Charting a Quieter Course: Advancing Strategies to Mitigate Underwater Noise from Ships
By Ira Breskin —
In January, International Maritime Organization delegates plan to present to senior leadership a revised plan to mitigate underwater noise from ships.
Specifically, the IMO’s Subcommittee on Ship Design and Construction early next year will offer to the parent Marine Environment Protection Committee a list of suggested steps to further reduce a ship’s noise footprint.
London-based IMO, which has authority to set marine acoustic standards, to date has focused on providing recommendations to improve hull design to increase noise resistance.
Other options to minimize harm to marine life are to mandate ship speed reductions and adjust routes to lessen travel through environmentally sensitive areas. In fact, environmentalists have called for creation of additional marine protected areas to advance protection efforts.
A previous subcommittee draft, forwarded to MEPC in January 2023, established that commercial shipping is one of the main contributors of underwater-radiated noise that harms a wide range of aquatic species.
Particularly vulnerable are marine mammals such as right whales that rely on sound to communicate. Noise is an environmental stressor for these creatures.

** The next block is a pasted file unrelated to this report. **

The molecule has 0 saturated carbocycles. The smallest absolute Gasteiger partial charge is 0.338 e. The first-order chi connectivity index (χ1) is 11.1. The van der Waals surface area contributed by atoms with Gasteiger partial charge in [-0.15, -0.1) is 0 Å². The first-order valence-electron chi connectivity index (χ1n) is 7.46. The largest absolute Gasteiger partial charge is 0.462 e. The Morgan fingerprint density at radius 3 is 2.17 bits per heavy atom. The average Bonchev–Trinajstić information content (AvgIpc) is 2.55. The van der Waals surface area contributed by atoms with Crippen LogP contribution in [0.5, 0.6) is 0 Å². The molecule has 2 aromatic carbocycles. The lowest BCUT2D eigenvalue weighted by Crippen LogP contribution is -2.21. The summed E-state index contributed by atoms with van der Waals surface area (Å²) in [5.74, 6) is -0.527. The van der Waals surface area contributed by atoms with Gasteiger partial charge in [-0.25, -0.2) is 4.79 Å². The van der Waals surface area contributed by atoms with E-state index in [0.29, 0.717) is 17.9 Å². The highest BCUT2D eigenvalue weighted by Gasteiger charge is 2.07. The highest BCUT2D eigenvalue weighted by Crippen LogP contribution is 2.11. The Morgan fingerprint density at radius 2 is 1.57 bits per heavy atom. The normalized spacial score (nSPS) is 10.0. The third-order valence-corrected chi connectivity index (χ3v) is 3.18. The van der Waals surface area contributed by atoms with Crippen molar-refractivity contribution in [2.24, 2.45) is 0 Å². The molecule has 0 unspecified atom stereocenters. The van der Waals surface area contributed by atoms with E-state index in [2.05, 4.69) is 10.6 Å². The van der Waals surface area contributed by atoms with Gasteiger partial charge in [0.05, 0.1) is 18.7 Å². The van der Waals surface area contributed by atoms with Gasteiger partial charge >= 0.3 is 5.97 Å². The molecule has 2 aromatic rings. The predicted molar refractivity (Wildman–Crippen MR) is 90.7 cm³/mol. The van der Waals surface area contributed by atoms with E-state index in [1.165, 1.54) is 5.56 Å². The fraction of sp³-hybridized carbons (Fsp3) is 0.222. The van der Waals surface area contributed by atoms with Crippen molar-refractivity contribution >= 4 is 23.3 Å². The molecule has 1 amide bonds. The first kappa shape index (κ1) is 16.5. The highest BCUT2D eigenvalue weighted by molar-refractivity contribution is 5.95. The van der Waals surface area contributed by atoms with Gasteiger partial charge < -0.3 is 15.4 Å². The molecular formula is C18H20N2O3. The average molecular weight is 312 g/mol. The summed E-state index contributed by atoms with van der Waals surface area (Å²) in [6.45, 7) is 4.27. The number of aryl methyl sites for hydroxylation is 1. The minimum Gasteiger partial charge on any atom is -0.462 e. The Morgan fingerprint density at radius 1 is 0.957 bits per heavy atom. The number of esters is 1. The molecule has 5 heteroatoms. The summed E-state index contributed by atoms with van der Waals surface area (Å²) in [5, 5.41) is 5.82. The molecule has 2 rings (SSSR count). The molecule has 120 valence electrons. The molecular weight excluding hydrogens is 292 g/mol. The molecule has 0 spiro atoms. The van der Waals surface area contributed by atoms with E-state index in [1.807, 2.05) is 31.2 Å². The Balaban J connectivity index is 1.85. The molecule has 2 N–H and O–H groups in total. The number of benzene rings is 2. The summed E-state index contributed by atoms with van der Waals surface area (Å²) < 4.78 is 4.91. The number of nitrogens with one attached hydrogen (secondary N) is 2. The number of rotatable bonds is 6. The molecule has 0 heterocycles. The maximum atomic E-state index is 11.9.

The IMO subcommittee, in its previous submission, offered revisions to a then 10-year-old study offering design tradeoffs that naval architects should consider when reviewing plans to reduce a commercial ship’s noise profile.
Should IMO member nations ultimately reach consensus on noise abatement rules, the organization will establish regulations designed to minimize ships’ generation of harmful underwater noise.
Subsequently members are obligated to enact enabling federal legislation and enforce it.
Ira Breskin is a senior lecturer at State University of New York Maritime College in the Bronx, NY and author of The Business of Shipping (9th edition, 2018), a primer that explains shipping economics, operations and regulations.
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